It may surprise you to learn that most advertisers paying for programmatic advertising have no idea where their money is going.
Although programmatic offers many ways for advertisers to reach consumers, the fast-emerging field has also created concerns about exactly how brands’ dollars are being spent. With publicly traded ad tech companies such as Rocket Fuel taking margins of more than 50 percent (unbeknownst to most of its clients), cost transparency is becoming a critically important programmatic advertising issue. Marketers need to understand how much of their spending goes toward fees and other costs.
Do the Math
To illustrate, take a fictional company called Complete Shoes. It’s interested in spending $10,000 in programmatic advertising to reach people who are likely to buy a certain type of shoe. Here is how that $10,000 investment might play out in today’s programmatic world.
- First, Complete Shoes reaches out to a large media agency, which charges a commission on all dollars planned and managed. For this example, the media agency charges a flat 10 percent of the media spend, thus reducing the initial $10,000 budget to $9,090. (Because it is a percentage of the media spend, not a percentage of the total budget, you need to divide by 1.1 rather than multiply by .9.)
- The media agency then sends the buy to its holding company’s agency trading desk (ATD). The ATD doesn’t disclose the markup it takes, but in this example, let’s assume that markup to be 40 percent. This reduces Complete Shoes’ media spend further (dividing by 1.4) to $6,493.
- In order to buy the media, the ATD needs to use a technology platform — known as a demand side platform (DSP). A DSP will also take a certain percentage of the media cost. In this example, the DSP takes another 20 percent from that budget, leaving the total media budget at $5,411.
- In order to find the specific audience Complete Shoes wants to target, the ATD uses third-party data providers within the DSP to inform the inventory it should be buying. This is based on the actual consumers who are loading the Web pages where the ads appear. In this case, the data costs for that level of intelligence equate to 25 percent of the media spend. Now our $10,000 budget is down to $4,329, and we still haven’t purchased the media.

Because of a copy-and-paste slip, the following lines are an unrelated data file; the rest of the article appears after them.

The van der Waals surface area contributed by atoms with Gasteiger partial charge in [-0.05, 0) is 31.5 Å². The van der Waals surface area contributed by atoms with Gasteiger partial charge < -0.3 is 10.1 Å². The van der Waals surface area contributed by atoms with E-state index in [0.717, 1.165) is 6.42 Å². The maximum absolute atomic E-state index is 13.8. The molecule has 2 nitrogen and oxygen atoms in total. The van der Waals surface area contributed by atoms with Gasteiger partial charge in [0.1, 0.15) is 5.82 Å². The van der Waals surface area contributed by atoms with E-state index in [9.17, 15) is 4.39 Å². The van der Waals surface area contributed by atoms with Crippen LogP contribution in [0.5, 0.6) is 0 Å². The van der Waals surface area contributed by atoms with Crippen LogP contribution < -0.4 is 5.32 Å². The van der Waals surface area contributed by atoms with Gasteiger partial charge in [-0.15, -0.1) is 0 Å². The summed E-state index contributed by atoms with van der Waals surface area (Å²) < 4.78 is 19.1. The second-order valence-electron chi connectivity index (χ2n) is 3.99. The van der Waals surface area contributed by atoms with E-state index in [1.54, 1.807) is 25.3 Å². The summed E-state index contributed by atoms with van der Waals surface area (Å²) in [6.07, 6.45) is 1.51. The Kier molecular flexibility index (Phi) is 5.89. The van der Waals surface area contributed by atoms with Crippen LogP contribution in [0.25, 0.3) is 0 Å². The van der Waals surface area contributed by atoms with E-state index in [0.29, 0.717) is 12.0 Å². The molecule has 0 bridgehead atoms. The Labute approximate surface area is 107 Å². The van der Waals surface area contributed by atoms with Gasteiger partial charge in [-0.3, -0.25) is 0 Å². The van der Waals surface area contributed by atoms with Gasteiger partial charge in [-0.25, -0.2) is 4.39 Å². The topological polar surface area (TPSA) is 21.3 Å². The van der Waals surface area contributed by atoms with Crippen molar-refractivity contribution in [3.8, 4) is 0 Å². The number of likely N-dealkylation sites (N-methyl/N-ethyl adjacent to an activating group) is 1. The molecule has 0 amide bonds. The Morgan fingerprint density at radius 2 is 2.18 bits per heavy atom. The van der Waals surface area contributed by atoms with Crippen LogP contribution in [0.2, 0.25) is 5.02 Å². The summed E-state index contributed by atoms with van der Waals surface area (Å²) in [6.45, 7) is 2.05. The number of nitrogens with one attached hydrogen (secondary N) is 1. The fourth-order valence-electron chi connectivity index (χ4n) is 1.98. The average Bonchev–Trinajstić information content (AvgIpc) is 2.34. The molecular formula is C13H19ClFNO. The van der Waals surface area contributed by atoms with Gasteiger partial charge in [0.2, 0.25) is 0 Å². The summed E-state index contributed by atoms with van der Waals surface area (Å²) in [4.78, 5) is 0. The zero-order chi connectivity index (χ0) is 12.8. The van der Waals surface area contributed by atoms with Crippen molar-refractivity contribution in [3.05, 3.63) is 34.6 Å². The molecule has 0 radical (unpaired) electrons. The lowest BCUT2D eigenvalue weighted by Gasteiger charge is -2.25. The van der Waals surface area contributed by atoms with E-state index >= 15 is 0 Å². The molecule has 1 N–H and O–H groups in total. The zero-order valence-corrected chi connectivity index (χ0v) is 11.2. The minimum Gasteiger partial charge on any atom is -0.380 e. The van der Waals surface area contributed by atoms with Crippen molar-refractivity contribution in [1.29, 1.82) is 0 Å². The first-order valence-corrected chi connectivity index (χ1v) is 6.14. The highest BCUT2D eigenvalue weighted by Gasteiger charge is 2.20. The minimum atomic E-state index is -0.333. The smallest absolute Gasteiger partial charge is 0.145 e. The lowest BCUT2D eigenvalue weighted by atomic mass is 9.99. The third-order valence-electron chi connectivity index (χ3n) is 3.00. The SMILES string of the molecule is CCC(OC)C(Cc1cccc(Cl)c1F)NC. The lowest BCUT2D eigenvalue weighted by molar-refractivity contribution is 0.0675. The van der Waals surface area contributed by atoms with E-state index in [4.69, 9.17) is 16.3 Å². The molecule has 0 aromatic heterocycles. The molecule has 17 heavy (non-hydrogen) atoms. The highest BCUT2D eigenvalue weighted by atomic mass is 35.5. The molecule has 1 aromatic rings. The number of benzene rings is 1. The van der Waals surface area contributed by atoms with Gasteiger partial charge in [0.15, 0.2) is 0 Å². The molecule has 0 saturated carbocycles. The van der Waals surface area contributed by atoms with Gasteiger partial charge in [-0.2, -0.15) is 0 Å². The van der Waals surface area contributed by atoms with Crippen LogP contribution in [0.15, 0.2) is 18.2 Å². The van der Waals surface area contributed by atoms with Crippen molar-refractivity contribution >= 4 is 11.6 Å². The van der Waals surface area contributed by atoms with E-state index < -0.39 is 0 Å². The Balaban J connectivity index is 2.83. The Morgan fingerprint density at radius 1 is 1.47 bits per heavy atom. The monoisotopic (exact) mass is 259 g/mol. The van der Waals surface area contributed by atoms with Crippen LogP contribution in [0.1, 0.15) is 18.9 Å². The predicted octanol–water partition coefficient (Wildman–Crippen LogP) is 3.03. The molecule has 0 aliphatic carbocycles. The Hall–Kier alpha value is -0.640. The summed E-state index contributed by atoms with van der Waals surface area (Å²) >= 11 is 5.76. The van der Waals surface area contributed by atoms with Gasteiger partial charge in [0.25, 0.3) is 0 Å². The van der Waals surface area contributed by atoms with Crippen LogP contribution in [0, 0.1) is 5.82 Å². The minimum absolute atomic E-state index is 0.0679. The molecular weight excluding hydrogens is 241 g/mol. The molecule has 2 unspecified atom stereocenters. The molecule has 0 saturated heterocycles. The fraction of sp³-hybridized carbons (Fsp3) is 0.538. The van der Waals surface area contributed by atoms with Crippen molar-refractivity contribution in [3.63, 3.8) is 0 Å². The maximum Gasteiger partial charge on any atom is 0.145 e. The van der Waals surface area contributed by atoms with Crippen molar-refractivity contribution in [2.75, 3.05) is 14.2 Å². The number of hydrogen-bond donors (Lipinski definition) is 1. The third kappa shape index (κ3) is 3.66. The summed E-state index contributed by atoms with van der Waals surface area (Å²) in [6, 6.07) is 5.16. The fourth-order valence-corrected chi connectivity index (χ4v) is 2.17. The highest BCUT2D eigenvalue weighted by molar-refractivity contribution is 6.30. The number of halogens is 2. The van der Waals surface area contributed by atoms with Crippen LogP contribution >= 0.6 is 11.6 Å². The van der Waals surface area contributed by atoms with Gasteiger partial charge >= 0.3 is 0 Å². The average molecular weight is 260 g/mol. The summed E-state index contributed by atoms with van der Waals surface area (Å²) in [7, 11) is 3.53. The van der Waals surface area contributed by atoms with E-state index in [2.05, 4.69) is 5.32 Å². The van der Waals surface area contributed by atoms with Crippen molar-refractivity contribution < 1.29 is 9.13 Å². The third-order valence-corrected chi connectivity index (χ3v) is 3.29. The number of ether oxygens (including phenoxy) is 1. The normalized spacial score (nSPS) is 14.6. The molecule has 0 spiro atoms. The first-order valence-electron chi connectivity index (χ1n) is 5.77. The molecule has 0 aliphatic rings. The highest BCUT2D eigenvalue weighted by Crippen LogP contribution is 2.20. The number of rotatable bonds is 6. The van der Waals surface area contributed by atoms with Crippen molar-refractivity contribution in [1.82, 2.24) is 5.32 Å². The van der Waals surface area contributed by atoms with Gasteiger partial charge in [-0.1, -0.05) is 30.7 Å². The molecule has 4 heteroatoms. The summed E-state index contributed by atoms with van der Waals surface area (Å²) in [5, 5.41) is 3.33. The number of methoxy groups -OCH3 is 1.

- As a technology platform, the DSP does not own any inventory itself. Rather, it uses pipelines built into properties called advertising exchanges. In order to have “seats” on those exchanges to access that inventory, the DSP pays the exchange a fee equal to 10 percent of the media buy, leaving our media budget at $3,935.
- However, that $3,935 doesn’t go directly to the publishers that put inventory on those exchanges. The exchange takes a cut of the publisher’s stake as well as charging the DSPs for seat licenses. Publishers displaying ads from Google’s AdSense receive 68 percent of the revenue recognized by Google in connection with the service, thus leaving the total amount spent directly on media (that went to a website or publisher) at $2,676.
This example doesn’t even account for services that help enhance an ad’s viewability or ensure its brand safety, both of which can also eat into media costs. Ultimately, when an advertiser wants to purchase ads online, it can end up spending 50 percent (or less) on the actual media.
Advice for Marketers
Advertisers must strive for as much cost transparency as possible and take an active role in their programmatic campaigns. This helps guarantee that the money they are paying drives up the value of what they are getting at all steps throughout the process.